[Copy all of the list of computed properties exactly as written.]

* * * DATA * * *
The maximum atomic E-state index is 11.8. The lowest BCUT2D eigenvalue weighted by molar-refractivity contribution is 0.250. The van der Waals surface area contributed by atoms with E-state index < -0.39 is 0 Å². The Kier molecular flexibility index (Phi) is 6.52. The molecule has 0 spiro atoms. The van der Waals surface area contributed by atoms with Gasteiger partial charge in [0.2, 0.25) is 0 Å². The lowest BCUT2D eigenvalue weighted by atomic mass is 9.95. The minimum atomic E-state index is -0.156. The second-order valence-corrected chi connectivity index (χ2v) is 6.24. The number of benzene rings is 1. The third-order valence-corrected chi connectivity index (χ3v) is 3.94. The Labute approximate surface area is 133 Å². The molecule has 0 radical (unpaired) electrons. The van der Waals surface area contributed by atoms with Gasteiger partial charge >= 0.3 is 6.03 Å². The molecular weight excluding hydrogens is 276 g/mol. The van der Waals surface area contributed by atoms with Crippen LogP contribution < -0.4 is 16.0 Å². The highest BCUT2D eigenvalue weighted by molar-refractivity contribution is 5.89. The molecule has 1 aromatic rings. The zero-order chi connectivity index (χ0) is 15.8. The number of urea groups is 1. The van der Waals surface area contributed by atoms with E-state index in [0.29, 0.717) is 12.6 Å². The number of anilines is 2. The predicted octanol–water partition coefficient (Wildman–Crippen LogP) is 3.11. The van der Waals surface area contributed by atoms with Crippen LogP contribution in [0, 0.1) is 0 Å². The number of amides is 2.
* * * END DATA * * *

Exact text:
The maximum atomic E-state index is 11.8. The lowest BCUT2D eigenvalue weighted by molar-refractivity contribution is 0.250. The van der Waals surface area contributed by atoms with E-state index < -0.39 is 0 Å². The Kier molecular flexibility index (Phi) is 6.52. The molecule has 0 spiro atoms. The van der Waals surface area contributed by atoms with Gasteiger partial charge in [0.2, 0.25) is 0 Å². The lowest BCUT2D eigenvalue weighted by atomic mass is 9.95. The minimum atomic E-state index is -0.156. The second-order valence-corrected chi connectivity index (χ2v) is 6.24. The number of benzene rings is 1. The third-order valence-corrected chi connectivity index (χ3v) is 3.94. The Labute approximate surface area is 133 Å². The molecule has 0 radical (unpaired) electrons. The van der Waals surface area contributed by atoms with Gasteiger partial charge >= 0.3 is 6.03 Å². The molecular weight excluding hydrogens is 276 g/mol. The van der Waals surface area contributed by atoms with Crippen LogP contribution < -0.4 is 16.0 Å². The highest BCUT2D eigenvalue weighted by molar-refractivity contribution is 5.89. The molecule has 1 aromatic rings. The zero-order chi connectivity index (χ0) is 15.8. The number of urea groups is 1. The van der Waals surface area contributed by atoms with E-state index in [0.29, 0.717) is 12.6 Å². The number of anilines is 2. The predicted octanol–water partition coefficient (Wildman–Crippen LogP) is 3.11. The van der Waals surface area contributed by atoms with Crippen LogP contribution in [0, 0.1) is 0 Å². The number of amides is 2.